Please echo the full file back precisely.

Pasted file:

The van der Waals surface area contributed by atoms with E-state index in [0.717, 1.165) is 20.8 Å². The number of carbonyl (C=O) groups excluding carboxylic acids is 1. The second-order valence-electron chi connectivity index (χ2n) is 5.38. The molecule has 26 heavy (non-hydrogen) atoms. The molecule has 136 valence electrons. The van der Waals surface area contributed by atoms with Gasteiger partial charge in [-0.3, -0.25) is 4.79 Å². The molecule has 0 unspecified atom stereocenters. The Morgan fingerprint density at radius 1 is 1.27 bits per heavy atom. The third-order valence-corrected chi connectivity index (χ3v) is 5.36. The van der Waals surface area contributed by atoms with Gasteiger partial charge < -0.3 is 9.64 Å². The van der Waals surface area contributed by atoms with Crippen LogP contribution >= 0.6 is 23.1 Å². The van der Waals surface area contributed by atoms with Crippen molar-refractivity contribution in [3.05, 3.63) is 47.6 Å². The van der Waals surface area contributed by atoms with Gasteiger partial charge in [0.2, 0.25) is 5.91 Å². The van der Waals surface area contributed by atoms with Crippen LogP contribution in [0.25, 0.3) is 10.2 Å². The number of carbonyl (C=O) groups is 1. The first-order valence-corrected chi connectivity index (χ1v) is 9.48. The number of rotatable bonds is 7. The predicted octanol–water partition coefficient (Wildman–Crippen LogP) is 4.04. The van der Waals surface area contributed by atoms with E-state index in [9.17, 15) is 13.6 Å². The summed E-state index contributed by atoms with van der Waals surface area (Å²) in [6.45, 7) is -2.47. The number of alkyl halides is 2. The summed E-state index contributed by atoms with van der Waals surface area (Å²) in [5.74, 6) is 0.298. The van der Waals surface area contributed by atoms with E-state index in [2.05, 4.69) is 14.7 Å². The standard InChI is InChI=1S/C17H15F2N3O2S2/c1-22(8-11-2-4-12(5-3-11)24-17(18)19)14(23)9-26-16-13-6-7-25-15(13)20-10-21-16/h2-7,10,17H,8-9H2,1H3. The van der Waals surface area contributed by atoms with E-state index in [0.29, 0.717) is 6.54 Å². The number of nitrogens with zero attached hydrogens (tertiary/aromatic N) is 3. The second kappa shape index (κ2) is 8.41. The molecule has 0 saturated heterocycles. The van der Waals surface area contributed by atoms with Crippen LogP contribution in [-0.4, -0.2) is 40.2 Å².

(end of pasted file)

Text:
The van der Waals surface area contributed by atoms with E-state index in [0.717, 1.165) is 20.8 Å². The number of carbonyl (C=O) groups excluding carboxylic acids is 1. The second-order valence-electron chi connectivity index (χ2n) is 5.38. The molecule has 26 heavy (non-hydrogen) atoms. The molecule has 136 valence electrons. The van der Waals surface area contributed by atoms with Gasteiger partial charge in [-0.3, -0.25) is 4.79 Å². The molecule has 0 unspecified atom stereocenters. The Morgan fingerprint density at radius 1 is 1.27 bits per heavy atom. The third-order valence-corrected chi connectivity index (χ3v) is 5.36. The van der Waals surface area contributed by atoms with Gasteiger partial charge < -0.3 is 9.64 Å². The van der Waals surface area contributed by atoms with Crippen LogP contribution >= 0.6 is 23.1 Å². The van der Waals surface area contributed by atoms with Crippen molar-refractivity contribution in [3.05, 3.63) is 47.6 Å². The van der Waals surface area contributed by atoms with Gasteiger partial charge in [0.2, 0.25) is 5.91 Å². The van der Waals surface area contributed by atoms with Crippen LogP contribution in [0.25, 0.3) is 10.2 Å². The number of carbonyl (C=O) groups is 1. The first-order valence-corrected chi connectivity index (χ1v) is 9.48. The number of rotatable bonds is 7. The predicted octanol–water partition coefficient (Wildman–Crippen LogP) is 4.04. The van der Waals surface area contributed by atoms with E-state index in [9.17, 15) is 13.6 Å². The summed E-state index contributed by atoms with van der Waals surface area (Å²) in [6.45, 7) is -2.47. The number of alkyl halides is 2. The summed E-state index contributed by atoms with van der Waals surface area (Å²) in [5.74, 6) is 0.298. The van der Waals surface area contributed by atoms with E-state index in [2.05, 4.69) is 14.7 Å². The standard InChI is InChI=1S/C17H15F2N3O2S2/c1-22(8-11-2-4-12(5-3-11)24-17(18)19)14(23)9-26-16-13-6-7-25-15(13)20-10-21-16/h2-7,10,17H,8-9H2,1H3. The van der Waals surface area contributed by atoms with E-state index in [0.29, 0.717) is 6.54 Å². The number of nitrogens with zero attached hydrogens (tertiary/aromatic N) is 3. The second kappa shape index (κ2) is 8.41. The molecule has 0 saturated heterocycles. The van der Waals surface area contributed by atoms with Crippen LogP contribution in [-0.4, -0.2) is 40.2 Å².